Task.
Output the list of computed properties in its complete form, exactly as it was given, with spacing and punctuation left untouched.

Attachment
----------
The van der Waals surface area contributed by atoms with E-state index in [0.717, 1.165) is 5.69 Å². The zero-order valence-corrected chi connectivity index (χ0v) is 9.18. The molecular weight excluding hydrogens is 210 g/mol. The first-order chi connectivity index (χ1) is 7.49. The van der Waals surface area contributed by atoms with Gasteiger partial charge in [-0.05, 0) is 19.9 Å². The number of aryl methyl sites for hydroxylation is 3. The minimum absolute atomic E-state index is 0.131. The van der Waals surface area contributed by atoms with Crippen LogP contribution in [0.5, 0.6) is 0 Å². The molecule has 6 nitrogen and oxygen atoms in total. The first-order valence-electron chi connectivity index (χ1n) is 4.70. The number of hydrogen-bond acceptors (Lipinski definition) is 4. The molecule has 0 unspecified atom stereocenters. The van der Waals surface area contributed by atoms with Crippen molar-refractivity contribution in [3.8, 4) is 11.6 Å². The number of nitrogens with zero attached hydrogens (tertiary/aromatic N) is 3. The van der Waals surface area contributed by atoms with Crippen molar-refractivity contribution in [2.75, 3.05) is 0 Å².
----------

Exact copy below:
The van der Waals surface area contributed by atoms with E-state index in [0.717, 1.165) is 5.69 Å². The zero-order valence-corrected chi connectivity index (χ0v) is 9.18. The molecular weight excluding hydrogens is 210 g/mol. The first-order chi connectivity index (χ1) is 7.49. The van der Waals surface area contributed by atoms with Gasteiger partial charge in [-0.05, 0) is 19.9 Å². The number of aryl methyl sites for hydroxylation is 3. The minimum absolute atomic E-state index is 0.131. The van der Waals surface area contributed by atoms with Crippen LogP contribution in [0.5, 0.6) is 0 Å². The molecule has 6 nitrogen and oxygen atoms in total. The first-order valence-electron chi connectivity index (χ1n) is 4.70. The number of hydrogen-bond acceptors (Lipinski definition) is 4. The molecule has 0 unspecified atom stereocenters. The van der Waals surface area contributed by atoms with Crippen molar-refractivity contribution in [3.8, 4) is 11.6 Å². The number of nitrogens with zero attached hydrogens (tertiary/aromatic N) is 3. The van der Waals surface area contributed by atoms with Crippen molar-refractivity contribution in [2.75, 3.05) is 0 Å².